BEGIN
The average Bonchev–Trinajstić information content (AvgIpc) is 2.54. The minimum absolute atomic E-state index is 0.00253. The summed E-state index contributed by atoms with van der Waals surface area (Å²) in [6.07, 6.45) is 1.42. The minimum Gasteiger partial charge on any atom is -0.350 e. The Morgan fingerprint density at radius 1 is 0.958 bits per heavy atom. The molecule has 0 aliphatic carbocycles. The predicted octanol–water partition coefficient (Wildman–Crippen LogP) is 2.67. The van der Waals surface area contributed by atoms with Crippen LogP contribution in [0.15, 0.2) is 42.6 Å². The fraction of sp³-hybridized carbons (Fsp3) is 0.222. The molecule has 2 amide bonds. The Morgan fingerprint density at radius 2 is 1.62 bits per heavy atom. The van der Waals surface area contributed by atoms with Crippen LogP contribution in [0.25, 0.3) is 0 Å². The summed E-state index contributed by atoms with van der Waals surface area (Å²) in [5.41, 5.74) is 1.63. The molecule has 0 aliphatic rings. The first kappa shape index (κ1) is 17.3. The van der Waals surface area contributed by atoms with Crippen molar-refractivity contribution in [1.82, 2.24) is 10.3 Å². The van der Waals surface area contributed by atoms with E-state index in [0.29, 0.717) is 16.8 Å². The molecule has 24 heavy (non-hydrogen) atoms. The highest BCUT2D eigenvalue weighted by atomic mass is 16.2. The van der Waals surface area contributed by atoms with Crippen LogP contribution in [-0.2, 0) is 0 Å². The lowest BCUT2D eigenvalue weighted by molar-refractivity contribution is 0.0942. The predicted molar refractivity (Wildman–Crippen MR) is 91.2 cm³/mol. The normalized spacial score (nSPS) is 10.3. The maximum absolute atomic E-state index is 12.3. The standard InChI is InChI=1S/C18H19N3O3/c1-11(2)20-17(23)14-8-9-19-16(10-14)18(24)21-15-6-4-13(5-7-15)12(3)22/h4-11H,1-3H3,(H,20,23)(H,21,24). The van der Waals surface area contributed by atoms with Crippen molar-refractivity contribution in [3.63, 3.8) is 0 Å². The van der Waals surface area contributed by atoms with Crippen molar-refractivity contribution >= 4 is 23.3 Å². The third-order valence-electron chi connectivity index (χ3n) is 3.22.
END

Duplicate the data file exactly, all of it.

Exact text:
The average Bonchev–Trinajstić information content (AvgIpc) is 2.54. The minimum absolute atomic E-state index is 0.00253. The summed E-state index contributed by atoms with van der Waals surface area (Å²) in [6.07, 6.45) is 1.42. The minimum Gasteiger partial charge on any atom is -0.350 e. The Morgan fingerprint density at radius 1 is 0.958 bits per heavy atom. The molecule has 0 aliphatic carbocycles. The predicted octanol–water partition coefficient (Wildman–Crippen LogP) is 2.67. The van der Waals surface area contributed by atoms with Crippen LogP contribution in [0.15, 0.2) is 42.6 Å². The fraction of sp³-hybridized carbons (Fsp3) is 0.222. The molecule has 2 amide bonds. The Morgan fingerprint density at radius 2 is 1.62 bits per heavy atom. The van der Waals surface area contributed by atoms with Crippen LogP contribution in [0.25, 0.3) is 0 Å². The summed E-state index contributed by atoms with van der Waals surface area (Å²) in [5.41, 5.74) is 1.63. The molecule has 0 aliphatic rings. The first kappa shape index (κ1) is 17.3. The van der Waals surface area contributed by atoms with Crippen molar-refractivity contribution in [1.82, 2.24) is 10.3 Å². The van der Waals surface area contributed by atoms with E-state index in [0.29, 0.717) is 16.8 Å². The molecule has 24 heavy (non-hydrogen) atoms. The highest BCUT2D eigenvalue weighted by atomic mass is 16.2. The van der Waals surface area contributed by atoms with Crippen LogP contribution in [-0.2, 0) is 0 Å². The lowest BCUT2D eigenvalue weighted by molar-refractivity contribution is 0.0942. The predicted molar refractivity (Wildman–Crippen MR) is 91.2 cm³/mol. The normalized spacial score (nSPS) is 10.3. The maximum absolute atomic E-state index is 12.3. The standard InChI is InChI=1S/C18H19N3O3/c1-11(2)20-17(23)14-8-9-19-16(10-14)18(24)21-15-6-4-13(5-7-15)12(3)22/h4-11H,1-3H3,(H,20,23)(H,21,24). The van der Waals surface area contributed by atoms with Crippen molar-refractivity contribution in [3.63, 3.8) is 0 Å². The van der Waals surface area contributed by atoms with Crippen molar-refractivity contribution >= 4 is 23.3 Å². The third-order valence-electron chi connectivity index (χ3n) is 3.22.